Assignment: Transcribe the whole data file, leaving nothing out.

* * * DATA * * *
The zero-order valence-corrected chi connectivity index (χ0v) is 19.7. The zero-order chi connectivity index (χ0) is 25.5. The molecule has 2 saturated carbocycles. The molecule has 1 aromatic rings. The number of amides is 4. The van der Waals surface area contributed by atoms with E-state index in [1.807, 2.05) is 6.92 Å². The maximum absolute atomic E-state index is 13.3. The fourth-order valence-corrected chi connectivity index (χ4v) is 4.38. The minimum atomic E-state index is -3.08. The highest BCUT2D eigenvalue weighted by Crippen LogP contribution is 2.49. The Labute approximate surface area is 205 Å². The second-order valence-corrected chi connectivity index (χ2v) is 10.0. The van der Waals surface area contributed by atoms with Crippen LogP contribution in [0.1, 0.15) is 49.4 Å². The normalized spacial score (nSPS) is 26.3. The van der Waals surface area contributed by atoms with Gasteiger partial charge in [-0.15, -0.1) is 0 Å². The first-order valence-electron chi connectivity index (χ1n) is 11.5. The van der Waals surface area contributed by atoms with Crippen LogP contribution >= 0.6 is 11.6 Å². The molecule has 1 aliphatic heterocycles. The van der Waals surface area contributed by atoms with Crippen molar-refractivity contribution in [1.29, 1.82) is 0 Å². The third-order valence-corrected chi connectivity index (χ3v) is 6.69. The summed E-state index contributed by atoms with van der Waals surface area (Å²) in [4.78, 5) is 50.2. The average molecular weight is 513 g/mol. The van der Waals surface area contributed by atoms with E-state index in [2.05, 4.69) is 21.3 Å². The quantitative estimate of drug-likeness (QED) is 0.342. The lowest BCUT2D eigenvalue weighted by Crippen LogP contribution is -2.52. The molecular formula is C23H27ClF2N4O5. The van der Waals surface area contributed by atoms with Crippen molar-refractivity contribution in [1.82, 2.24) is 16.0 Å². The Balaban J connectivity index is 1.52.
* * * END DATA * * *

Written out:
The zero-order valence-corrected chi connectivity index (χ0v) is 19.7. The zero-order chi connectivity index (χ0) is 25.5. The molecule has 2 saturated carbocycles. The molecule has 1 aromatic rings. The number of amides is 4. The van der Waals surface area contributed by atoms with E-state index in [1.807, 2.05) is 6.92 Å². The maximum absolute atomic E-state index is 13.3. The fourth-order valence-corrected chi connectivity index (χ4v) is 4.38. The minimum atomic E-state index is -3.08. The highest BCUT2D eigenvalue weighted by Crippen LogP contribution is 2.49. The Labute approximate surface area is 205 Å². The second-order valence-corrected chi connectivity index (χ2v) is 10.0. The van der Waals surface area contributed by atoms with Crippen LogP contribution in [0.1, 0.15) is 49.4 Å². The normalized spacial score (nSPS) is 26.3. The van der Waals surface area contributed by atoms with Gasteiger partial charge in [-0.15, -0.1) is 0 Å². The first-order valence-electron chi connectivity index (χ1n) is 11.5. The van der Waals surface area contributed by atoms with Crippen LogP contribution >= 0.6 is 11.6 Å². The molecule has 1 aliphatic heterocycles. The van der Waals surface area contributed by atoms with Crippen molar-refractivity contribution in [1.29, 1.82) is 0 Å². The third-order valence-corrected chi connectivity index (χ3v) is 6.69. The summed E-state index contributed by atoms with van der Waals surface area (Å²) in [4.78, 5) is 50.2. The average molecular weight is 513 g/mol. The van der Waals surface area contributed by atoms with E-state index in [2.05, 4.69) is 21.3 Å². The quantitative estimate of drug-likeness (QED) is 0.342. The lowest BCUT2D eigenvalue weighted by Crippen LogP contribution is -2.52. The molecular formula is C23H27ClF2N4O5. The van der Waals surface area contributed by atoms with Crippen molar-refractivity contribution in [1.82, 2.24) is 16.0 Å². The Balaban J connectivity index is 1.52.